Most employees believe being well connected with more senior people and having the “right background” is more likely to land you a new job or promotion than talent alone, according to a survey.
The poll of 2,000 UK workers aged 18 to 65 found two in five (37 per cent) believe that knowing influential people within a business is essential to being hired or promoted.
Only a quarter (26 per cent) said work ethic was an influential factor in getting hired or promoted, while 21 per cent said talent played a key role.
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Social background was also cited by 7 per cent of workers as being influential in promotion decisions.
The study formed part of The Social Mobility Pledge’s ongoing research on efforts to promote social mobility in business.
Justine Greening, former Conservative secretary of state for education and independent MP, and founder of The Social Mobility Pledge, said it was “truly shocking” so many people felt connections counted more than talent and work ethic when progressing their careers, and urged employers to avoid these “outdated practices” by implementing name-blind or contextual recruitment.
“That is unacceptable because how can our country move forward as a whole when so many people feel they’re excluded from making the most of themselves because they don’t know the right person or belong to the right network?” Greening said.
“Family or personal ties have no place on the list of considerations when recruitment or promotion decisions are made.”
The Social Mobility Pledge endorses businesses that adopt practices such as name-blind or contextual recruiting – where an individual’s achievements are measured against the social and economic barriers they faced – which it said “promote a level playing field” for people with disadvantaged backgrounds.
Commenting on the findings, Nicola Inge, employment campaign director at Business in the Community, said measures including blind or contextual recruitment were important in tackling bias around hiring or promotion decisions, but added they would not fully address diversity issues on their own.
“I don’t think these measures or practices will address the fact that people get opportunities for promotion or hiring because of their connections and networks,” Inge said. “It doesn’t mean businesses aren’t trying to address this issue and break down barriers in recruitment processes – but I think a lot more needs to be done and the pace of change is not fast enough.”
Inge added that employers needed to realise that as well as facing barriers during the application process, people with less advantaged backgrounds may be deterred from putting themselves forward in the first place.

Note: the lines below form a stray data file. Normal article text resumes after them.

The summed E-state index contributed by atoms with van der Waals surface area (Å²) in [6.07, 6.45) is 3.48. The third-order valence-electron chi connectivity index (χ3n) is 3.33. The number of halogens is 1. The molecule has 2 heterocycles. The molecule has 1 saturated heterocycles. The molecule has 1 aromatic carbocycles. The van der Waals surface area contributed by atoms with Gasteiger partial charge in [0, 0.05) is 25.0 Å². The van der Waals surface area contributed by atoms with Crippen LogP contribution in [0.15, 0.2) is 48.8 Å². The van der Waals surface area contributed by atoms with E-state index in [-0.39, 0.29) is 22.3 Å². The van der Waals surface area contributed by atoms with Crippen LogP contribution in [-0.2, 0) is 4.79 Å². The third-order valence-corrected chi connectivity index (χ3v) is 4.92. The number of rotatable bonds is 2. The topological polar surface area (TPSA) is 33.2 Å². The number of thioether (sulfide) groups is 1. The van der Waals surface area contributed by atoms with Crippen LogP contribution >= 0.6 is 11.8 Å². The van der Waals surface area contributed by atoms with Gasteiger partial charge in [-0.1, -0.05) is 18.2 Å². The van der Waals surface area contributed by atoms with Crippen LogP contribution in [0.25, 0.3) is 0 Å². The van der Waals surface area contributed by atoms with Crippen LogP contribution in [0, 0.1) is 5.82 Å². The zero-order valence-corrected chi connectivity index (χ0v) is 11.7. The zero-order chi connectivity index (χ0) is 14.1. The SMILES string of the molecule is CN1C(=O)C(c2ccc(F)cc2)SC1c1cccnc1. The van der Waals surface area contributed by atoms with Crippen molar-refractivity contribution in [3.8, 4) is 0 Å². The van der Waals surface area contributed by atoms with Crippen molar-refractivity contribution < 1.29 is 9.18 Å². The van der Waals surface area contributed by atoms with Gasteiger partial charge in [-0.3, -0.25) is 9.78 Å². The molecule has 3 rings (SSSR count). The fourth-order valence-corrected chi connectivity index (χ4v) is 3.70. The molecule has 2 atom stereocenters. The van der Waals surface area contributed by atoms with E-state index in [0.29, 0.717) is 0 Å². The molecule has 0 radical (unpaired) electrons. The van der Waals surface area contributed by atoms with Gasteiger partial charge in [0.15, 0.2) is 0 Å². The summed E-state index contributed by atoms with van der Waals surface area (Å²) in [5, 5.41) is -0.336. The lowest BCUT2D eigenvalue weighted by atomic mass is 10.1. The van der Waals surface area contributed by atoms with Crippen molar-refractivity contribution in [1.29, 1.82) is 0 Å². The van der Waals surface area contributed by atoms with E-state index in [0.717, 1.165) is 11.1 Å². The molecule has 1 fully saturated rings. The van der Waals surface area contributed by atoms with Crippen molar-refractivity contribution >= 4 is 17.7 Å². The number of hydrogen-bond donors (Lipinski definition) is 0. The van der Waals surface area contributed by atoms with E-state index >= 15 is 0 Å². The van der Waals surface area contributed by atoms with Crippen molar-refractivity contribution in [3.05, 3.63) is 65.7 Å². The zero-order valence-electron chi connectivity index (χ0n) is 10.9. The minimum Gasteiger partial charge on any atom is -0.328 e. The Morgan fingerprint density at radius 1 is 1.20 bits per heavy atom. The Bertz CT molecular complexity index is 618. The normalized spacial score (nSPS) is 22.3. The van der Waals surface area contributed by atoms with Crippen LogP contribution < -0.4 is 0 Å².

“What we have seen really works is when businesses put forward role models of employees [who took] less traditional entry routes into that sector,” Inge said. “Having those role models throughout the recruitment process signals to potential employees that there is commitment from the organisation to diversity, and it shows hiring managers there is importance in looking more widely at a candidate’s suitability for a role beyond just qualifications.”
Michele Trusolino, co-founder and CEO at recruitment firm Debut, said companies could not afford to promote employees based on their connections or “who they know” as it would impair the business's ability to create a productive, inclusive work environment as well as attract and retain top talent.
“Diversity and inclusion has become such an important factor, especially for students and graduates, when deciding to join a company or remain there,” Trusolino said. “While diversity focuses more on recruitment, the effects of efforts in that area can be minimised if there isn’t a culture of inclusiveness throughout the organisation.”
She said objective and fair criteria for promotion and career advancement was essential to foster such inclusivity.
The survey came as new research from Yale University found perceptions of accents in relation to a job candidate’s social class potentially affected the outcome of hiring decisions.
Researchers found interviewers and managers made “immediate” assumptions about a candidate’s socioeconomic background based on the pronunciation of just a few words, and such assumptions influenced their hiring decisions.
Hiring managers were asked by the researchers to judge each applicant’s professional qualities, assign a starting salary and signing bonus and asses their social class based on a pre-recorded conversation in which the candidate briefly described themselves.
Managers were more likely to judge applicants with a ‘received pronunciation’ as being from a ‘higher’ social class and more competent for the job than those of ‘lower’ status. The researchers said managers also recommended higher starting salaries and signing bonuses for those perceived to have elevated social backgrounds.